At a Conference convened in Seattle, at the Bill & Melinda Gates Foundation, in November 2011, top experts discussed how to achieve ‘Impact at Scale’, in order to more effectively reduce infant and child mortality. One of the key recommendations of the convening was the use of Community Health Workers in every village as a strategy to control preventable diseases. This resonates very strongly with the Community Health Club (CHC) Model of development which depends entirely on the Community based field workers to train and monitor community.
This insight also is reflected in Rwanda, one of the few countries in Africa likely to meet the MDG targets. President Paul Kagame, in his Presidential Initiative (2010) directed each of the 15,000 villages in the country to start Community Hygiene Clubs, using existing Community Health Workers to conduct weekly hygiene sessions, through the Community Based Environmental Health Promotion Programme (CBEHPP) which was launched at that time. The latest figures (August, 2012) show that already 95% (over 12,000 CHCs) have been registered, but that only 8% of the hygiene clubs have started the training of the community, although this should increase significantly this year with many NGOs starting to implement the CBEHP programme.
The CHC Model which is incorporated in the CBEHPP of Rwanda were highlighted at a presentation given by the Directors of Africa AHEAD in Seattle at the Gates Foundation (October, 2011) to the Water, Sanitation, and Hygiene program. A follow-up convening hosted in Kigali, (December, 2011) by the Environmental Health Department of the Ministry of Health, brought together representatives from the WSH program of the Gates Foundation, NGOs in the WASH, and a group of public health researchers. A field visit to Rulindo District, enabled the participants to see that CHCs were indeed a reality, and that MoH officials and Mayors of each of the 30 districts, are responding to the challenge. It was an obvious opportunity to measure the ability of village level training by CHWs to impact on the health of the population.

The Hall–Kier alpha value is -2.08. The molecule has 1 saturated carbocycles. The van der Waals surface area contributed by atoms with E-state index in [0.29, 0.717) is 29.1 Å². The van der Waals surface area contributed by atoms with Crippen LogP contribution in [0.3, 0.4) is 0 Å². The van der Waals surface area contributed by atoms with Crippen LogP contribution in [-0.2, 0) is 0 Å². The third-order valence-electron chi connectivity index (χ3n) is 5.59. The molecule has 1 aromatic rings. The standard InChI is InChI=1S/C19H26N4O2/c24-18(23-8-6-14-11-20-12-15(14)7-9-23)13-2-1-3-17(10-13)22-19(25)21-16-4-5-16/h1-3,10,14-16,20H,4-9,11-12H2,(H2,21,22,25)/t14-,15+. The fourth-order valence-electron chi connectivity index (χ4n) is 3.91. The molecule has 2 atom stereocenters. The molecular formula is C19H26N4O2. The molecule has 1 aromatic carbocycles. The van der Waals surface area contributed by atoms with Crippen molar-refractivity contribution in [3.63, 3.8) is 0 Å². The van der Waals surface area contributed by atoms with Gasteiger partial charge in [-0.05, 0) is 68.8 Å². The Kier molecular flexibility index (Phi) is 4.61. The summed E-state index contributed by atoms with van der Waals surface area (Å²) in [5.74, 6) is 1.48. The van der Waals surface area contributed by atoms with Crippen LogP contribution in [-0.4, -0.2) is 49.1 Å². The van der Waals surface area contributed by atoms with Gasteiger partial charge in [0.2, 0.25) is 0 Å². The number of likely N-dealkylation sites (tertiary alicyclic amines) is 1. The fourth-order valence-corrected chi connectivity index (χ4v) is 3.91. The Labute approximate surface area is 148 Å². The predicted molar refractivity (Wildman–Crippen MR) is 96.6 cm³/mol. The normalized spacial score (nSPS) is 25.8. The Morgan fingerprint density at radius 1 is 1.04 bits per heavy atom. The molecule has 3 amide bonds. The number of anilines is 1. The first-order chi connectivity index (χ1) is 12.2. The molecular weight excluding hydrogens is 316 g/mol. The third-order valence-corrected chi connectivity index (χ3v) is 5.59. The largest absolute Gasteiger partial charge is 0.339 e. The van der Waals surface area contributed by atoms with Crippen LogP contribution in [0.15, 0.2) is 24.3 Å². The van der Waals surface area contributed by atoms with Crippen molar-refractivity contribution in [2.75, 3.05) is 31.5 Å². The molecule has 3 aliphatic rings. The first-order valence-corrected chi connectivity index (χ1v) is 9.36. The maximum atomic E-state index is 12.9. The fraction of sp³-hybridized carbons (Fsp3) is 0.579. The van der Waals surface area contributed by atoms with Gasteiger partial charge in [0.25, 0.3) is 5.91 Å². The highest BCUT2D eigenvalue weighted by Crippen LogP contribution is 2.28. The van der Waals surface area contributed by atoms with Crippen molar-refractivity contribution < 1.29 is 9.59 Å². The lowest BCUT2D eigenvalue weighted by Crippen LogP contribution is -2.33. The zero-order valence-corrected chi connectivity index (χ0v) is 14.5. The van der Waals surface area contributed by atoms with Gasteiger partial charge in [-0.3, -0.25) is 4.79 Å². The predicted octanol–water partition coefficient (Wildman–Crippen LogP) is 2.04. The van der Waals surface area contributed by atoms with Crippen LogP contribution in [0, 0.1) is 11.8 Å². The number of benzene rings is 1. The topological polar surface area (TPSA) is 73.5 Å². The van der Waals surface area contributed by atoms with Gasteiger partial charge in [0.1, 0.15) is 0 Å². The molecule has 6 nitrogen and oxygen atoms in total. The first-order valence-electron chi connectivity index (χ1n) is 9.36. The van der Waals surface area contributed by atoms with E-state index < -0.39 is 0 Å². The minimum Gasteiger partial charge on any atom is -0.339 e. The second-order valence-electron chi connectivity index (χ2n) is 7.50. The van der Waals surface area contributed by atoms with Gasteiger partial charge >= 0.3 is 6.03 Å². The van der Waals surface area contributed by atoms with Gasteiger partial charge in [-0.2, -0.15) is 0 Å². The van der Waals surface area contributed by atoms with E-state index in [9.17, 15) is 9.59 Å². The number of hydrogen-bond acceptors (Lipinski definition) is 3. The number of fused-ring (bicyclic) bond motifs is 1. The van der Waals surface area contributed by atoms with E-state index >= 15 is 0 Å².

Although the CHC approach has been in operation for more than 15 years with strong evidence of hygiene behaviour change taking place (Waterkeyn and Cairncross, 2005), the health impact has never been objectively evaluated. Innovations for Poverty Action (IPA), funded by Gates Foundation, will evaluate the CBEHPP program over the next four years, providing for the first time, rigorous evidence into the health impact, and the cost-effectiveness of the CHC approach. 150 randomly selected communities will serve as the study sample. One third of these communities will be randomly selected to receive training and monitoring by MoH.
Africa AHEAD, having been involved from the inception of CBEHPP, with the introduction of the CHC Approach into Rwanda, will be a sub-grantee of the Gates Foundation through the Ministry of Health, building capacity for the monitoring and quality control for the program. The randomized control trial will take place in just one district, in the far south-west of the country, Rusizi District, on the borders with Burundi and DRC. Africa AHEAD will be registering in Rwanda to provide support to optimize the methodology and ensure through MoH that a classic demonstration is available for Innovations for Poverty Action to evaluate the CHC Model properly. In July 2012, the Gates Foundation, IPA and Africa AHEAD met with the Director of Maternal and Child Health, Ministry of Health, and an agreement was signed for the monitoring and evaluation of the CHC Approach in Rwanda.
With many NGOs conducting the CBEHPP throughout Rwanda there is still much work to be done to coordinate this programme and ensure the CHC approach loses nothing by replication at such a scale. Africa AHEAD will be working closely within Ministry of Health Environmental Health Desk to monitor the programme effectively through the use of cell phone surveys, and coordination through a CBEHPP website. It is a great bonus internationally, that this program will be properly monitored and documented. The expectation is that when the MDG tally is made in 2015, Rwanda, is likely to be a shining example of the effectiveness of using CHWs to reduce infant and child mortality. By this time objective findings on the CHC approach, should be available, which will inform decisions on how best to enable the rest of Africa to improve hygiene behaviour in a post MDG world.